|US5388027 *||Jul 29, 1993||Feb 7, 1995||Motorola, Inc.||Electronic circuit assembly with improved heatsinking|
|US5392982 *||Sep 20, 1993||Feb 28, 1995||Li; Chou H.||Ceramic bonding method|
|US5451352 *||Jan 29, 1993||Sep 19, 1995||Pcc Composites, Inc.||Method of forming a diamond composite structure|
|US5559817 *||Nov 23, 1994||Sep 24, 1996||Lucent Technologies Inc.||Complaint layer metallization|
|US5804321 *||Jul 30, 1993||Sep 8, 1998||The United States Of America As Represented By The Secretary Of The Navy||Diamond brazed to a metal|
|US6211463 *||Dec 18, 1998||Apr 3, 2001||Saint-Gobain Industrial Ceramics, Inc.||Electronic circuit package with diamond film heat conductor|
|US6727117 *||Nov 7, 2002||Apr 27, 2004||Kyocera America, Inc.||Semiconductor substrate having copper/diamond composite material and method of making same|
|US6830780 *||Sep 27, 2001||Dec 14, 2004||Morgan Chemical Products, Inc.||Methods for preparing brazeable metallizations for diamond components|
|US20030183368 *||Apr 2, 2002||Oct 2, 2003||Paradis Leo Richard||Diamond heat sink|
|EP0450968A2||Apr 5, 1991||Oct 9, 1991||De Beers Industrial Diamond Division (Proprietary) Limited||Circuit boards|
|EP0637076B1||Jun 27, 1994||Sep 6, 2000||Motorola, Inc.||Electronic circuit assembly with improved heatsinking|
|EP1143044A1||Sep 21, 2000||Oct 10, 2001||Yoshinari Miyamoto||Coated diamond, method for preparing the same and composite material comprising the same|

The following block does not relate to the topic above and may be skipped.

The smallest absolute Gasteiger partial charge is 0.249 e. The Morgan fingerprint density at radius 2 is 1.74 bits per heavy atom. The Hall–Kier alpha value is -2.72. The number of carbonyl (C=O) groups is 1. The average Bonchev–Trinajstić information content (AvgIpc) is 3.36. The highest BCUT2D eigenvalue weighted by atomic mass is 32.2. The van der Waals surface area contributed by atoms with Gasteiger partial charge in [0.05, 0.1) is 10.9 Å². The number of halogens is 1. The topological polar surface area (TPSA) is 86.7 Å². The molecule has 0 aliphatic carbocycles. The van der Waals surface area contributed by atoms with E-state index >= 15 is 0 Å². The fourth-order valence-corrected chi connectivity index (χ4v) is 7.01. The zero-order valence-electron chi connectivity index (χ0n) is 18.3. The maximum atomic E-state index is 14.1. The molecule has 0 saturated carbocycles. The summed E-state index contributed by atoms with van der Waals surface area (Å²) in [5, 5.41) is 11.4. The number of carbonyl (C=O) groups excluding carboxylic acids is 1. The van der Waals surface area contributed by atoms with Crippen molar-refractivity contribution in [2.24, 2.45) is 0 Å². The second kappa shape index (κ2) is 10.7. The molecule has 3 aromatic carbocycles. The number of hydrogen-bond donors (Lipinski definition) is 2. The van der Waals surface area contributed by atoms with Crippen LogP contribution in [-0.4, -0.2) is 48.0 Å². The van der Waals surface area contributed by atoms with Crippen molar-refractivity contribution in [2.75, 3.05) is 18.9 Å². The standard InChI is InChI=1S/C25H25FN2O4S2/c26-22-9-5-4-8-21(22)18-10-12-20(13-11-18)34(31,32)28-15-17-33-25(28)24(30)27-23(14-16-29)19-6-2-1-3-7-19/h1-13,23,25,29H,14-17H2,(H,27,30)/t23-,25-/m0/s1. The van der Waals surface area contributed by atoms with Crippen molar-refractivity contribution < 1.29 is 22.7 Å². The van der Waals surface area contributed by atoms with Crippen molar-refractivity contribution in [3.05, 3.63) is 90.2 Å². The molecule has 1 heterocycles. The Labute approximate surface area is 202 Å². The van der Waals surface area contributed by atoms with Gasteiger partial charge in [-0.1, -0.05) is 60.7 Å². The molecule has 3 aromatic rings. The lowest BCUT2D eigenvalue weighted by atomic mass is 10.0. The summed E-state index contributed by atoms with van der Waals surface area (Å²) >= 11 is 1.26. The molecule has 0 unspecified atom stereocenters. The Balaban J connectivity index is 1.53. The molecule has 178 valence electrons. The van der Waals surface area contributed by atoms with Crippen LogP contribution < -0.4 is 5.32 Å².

|GB2311539A||Title not available|
|JPH11243168A||Title not available|
|WO1999012866A1||Jul 16, 1998||Mar 18, 1999||Frenton Limited||Method of manufacturing a diamond-silicon carbide-silicon composite and a composite produced by this method|
|Citing Patent||Filing date||Publication date||Applicant||Title|
|US7339791 *||Jan 18, 2002||Mar 4, 2008||Morgan Advanced Ceramics, Inc.||CVD diamond enhanced microprocessor cooling system|
|US9035448||Jun 28, 2013||May 19, 2015||Materion Corporation||Semiconductor packages having metal composite base plates|
|US9117793 *||Jun 28, 2013||Aug 25, 2015||Materion Corporation||Air cavity packages having high thermal conductivity base plates and methods of making|
|US20040105237 *||Jan 18, 2002||Jun 3, 2004||Hoover David S.||CVD diamond enhanced microprocessor cooling system|
|US20140001628 *||Jun 28, 2013||Jan 2, 2014||Materion Corporation||Air cavity packages having high thermal conductivity base plates and methods of making|
|U.S. Classification||257/712, 257/E23.111, 257/707|
|Cooperative Classification||Y10T428/30, H01L23/3732, H01L2924/0002|
|May 27, 2005||AS||Assignment|
Owner name: PLANSEE AKTIENGESELLSCHAFT, AUSTRIA
Free format text: ASSIGNMENT OF ASSIGNORS INTEREST;ASSIGNORS:KNERINGER, GUNTER;LUDTKE, ARNDT;REEL/FRAME:016601/0831;SIGNING DATES FROM 20030930 TO 20031006
|Apr 27, 2006||AS||Assignment|
Owner name: PLANSEE SE, AUSTRIA
Free format text: CHANGE OF NAME;ASSIGNOR:PLANSEE AKTIENGESELLSCHAFT;REEL/FRAME:017537/0123
Effective date: 20060209
Owner name: PLANSEE SE,AUSTRIA
Free format text: CHANGE OF NAME;ASSIGNOR:PLANSEE AKTIENGESELLSCHAFT;REEL/FRAME:017537/0123
Effective date: 20060209
|Jan 2, 2009||FPAY||Fee payment|
Year of fee payment: 4
|Dec 28, 2012||FPAY||Fee payment|
Year of fee payment: 8
|Dec 27, 2016||FPAY||Fee payment|
Year of fee payment: 12